Anywho, about the sale, it's not "too" suprising with some of the top people leaving recently. That kind of bleeding often attracts sharks in hope of an easy meal. At the least, I would rather have read this than to have read that they shut down like Ion Storm (Austin), Digital Anvil, Acclaim Austin or Origin (yeah, they were Austin companies, but they all went under after releasing games that didn't hit in the "top" area of sales/etc.).

51.
 
Re: Episodic content already exsists...
Dec 22, 2006, 23:51
51.
Re: Episodic content already exsists... Dec 22, 2006, 23:51
Dec 22, 2006, 23:51
 
Riley Pizt,

You are missing what I am saying. It's the amount of NEW content that people are paying for in either case. Otherwise, especially for the sports titles, there would be no reason to purchase the new version as gameplay doesn't usually change. So, whether there is a small amount of new content or story, it's still a small amount that people are paying for (be it in an espisodic or yearly sequal format). EA has just convinced people (or they have convinced themselves) that it is worth paying full price for that small amount of new content.

There is NO WAY that I believe the yearly released sports titles are only purchased by a "hardcore minority". Those games are very often in top sales slots for good periods of time. That means a lot of people, not just a small miniorty, are purchasing these titles. Even if some people are skipping a year or two, the sales figures don't seem to be affected greatly by those few.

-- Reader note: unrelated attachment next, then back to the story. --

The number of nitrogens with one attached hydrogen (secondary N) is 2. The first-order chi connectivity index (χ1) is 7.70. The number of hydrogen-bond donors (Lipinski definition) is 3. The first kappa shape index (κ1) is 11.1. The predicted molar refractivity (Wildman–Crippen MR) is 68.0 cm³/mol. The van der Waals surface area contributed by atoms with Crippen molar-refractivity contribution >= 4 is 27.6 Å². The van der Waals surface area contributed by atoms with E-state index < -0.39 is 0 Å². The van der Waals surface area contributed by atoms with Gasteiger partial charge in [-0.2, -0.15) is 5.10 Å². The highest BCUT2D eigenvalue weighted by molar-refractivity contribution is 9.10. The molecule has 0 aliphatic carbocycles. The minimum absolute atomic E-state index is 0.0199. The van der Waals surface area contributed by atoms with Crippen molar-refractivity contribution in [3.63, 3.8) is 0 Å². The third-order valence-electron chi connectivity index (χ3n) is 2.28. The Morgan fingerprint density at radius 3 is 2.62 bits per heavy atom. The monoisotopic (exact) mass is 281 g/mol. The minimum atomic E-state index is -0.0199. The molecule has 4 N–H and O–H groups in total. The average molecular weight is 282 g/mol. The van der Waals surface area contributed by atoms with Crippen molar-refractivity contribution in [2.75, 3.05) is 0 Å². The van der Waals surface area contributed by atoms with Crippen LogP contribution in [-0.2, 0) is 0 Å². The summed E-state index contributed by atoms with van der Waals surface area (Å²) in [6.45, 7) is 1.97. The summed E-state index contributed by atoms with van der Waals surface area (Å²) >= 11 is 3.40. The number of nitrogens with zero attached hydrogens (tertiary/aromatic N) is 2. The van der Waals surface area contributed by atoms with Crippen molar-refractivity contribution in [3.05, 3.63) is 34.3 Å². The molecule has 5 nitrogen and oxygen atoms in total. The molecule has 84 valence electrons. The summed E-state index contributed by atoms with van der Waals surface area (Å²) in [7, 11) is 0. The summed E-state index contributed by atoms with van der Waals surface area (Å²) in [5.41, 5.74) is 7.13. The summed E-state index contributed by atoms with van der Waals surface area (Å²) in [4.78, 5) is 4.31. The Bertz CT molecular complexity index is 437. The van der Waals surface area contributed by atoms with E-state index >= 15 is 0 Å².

If SiN Episodes had been released for $35 instead of episodic format, it still would have been the same game...gameplay, in game assests, etc. That is what hurt what was released, not just how it was released.

40.
 
Re: Episodic content already exsists...
Dec 22, 2006, 10:24
40.
Re: Episodic content already exsists... Dec 22, 2006, 10:24
Dec 22, 2006, 10:24
 
Riley Pizt,

I wasn't conveniently overlooking the difference. Whether the "new" content is related to story or in-game assets, my point was that for what "new" stuff people get, in sports titles or episodic releases, it is basically the same amount overall. Yet, EA has been able to rake in the bucks by getting people to purchase a new game each year using this model (which is basically episodic content/releases).